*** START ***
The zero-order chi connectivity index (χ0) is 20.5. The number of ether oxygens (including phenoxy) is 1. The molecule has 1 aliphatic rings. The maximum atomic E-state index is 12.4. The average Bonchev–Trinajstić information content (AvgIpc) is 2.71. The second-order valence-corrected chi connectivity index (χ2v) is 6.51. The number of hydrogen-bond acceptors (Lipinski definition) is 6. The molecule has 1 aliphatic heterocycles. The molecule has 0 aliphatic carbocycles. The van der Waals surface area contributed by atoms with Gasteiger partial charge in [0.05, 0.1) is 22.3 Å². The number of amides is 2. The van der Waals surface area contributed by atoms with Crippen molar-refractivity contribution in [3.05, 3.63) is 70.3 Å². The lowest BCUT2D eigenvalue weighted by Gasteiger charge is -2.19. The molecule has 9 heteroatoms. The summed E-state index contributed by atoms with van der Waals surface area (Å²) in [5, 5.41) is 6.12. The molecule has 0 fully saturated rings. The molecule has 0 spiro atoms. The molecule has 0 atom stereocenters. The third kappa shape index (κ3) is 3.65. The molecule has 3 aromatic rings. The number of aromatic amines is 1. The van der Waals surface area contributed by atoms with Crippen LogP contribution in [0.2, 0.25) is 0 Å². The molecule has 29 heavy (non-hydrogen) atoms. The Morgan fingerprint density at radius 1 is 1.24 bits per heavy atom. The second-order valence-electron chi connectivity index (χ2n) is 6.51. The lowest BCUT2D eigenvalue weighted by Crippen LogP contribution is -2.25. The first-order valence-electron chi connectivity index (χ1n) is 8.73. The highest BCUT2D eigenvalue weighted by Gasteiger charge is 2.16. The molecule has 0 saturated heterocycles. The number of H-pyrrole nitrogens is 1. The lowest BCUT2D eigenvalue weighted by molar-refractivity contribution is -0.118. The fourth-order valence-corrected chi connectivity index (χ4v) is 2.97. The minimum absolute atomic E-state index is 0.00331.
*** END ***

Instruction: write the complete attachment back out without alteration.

The zero-order chi connectivity index (χ0) is 20.5. The number of ether oxygens (including phenoxy) is 1. The molecule has 1 aliphatic rings. The maximum atomic E-state index is 12.4. The average Bonchev–Trinajstić information content (AvgIpc) is 2.71. The second-order valence-corrected chi connectivity index (χ2v) is 6.51. The number of hydrogen-bond acceptors (Lipinski definition) is 6. The molecule has 1 aliphatic heterocycles. The molecule has 0 aliphatic carbocycles. The van der Waals surface area contributed by atoms with Gasteiger partial charge in [0.05, 0.1) is 22.3 Å². The number of amides is 2. The van der Waals surface area contributed by atoms with Crippen molar-refractivity contribution in [3.05, 3.63) is 70.3 Å². The lowest BCUT2D eigenvalue weighted by Gasteiger charge is -2.19. The molecule has 9 heteroatoms. The summed E-state index contributed by atoms with van der Waals surface area (Å²) in [5, 5.41) is 6.12. The molecule has 0 fully saturated rings. The molecule has 0 spiro atoms. The molecule has 0 atom stereocenters. The third kappa shape index (κ3) is 3.65. The molecule has 3 aromatic rings. The number of aromatic amines is 1. The van der Waals surface area contributed by atoms with Crippen LogP contribution in [0.2, 0.25) is 0 Å². The molecule has 29 heavy (non-hydrogen) atoms. The Morgan fingerprint density at radius 1 is 1.24 bits per heavy atom. The second-order valence-electron chi connectivity index (χ2n) is 6.51. The lowest BCUT2D eigenvalue weighted by Crippen LogP contribution is -2.25. The first-order valence-electron chi connectivity index (χ1n) is 8.73. The highest BCUT2D eigenvalue weighted by Gasteiger charge is 2.16. The molecule has 0 saturated heterocycles. The number of H-pyrrole nitrogens is 1. The lowest BCUT2D eigenvalue weighted by molar-refractivity contribution is -0.118. The fourth-order valence-corrected chi connectivity index (χ4v) is 2.97. The minimum absolute atomic E-state index is 0.00331.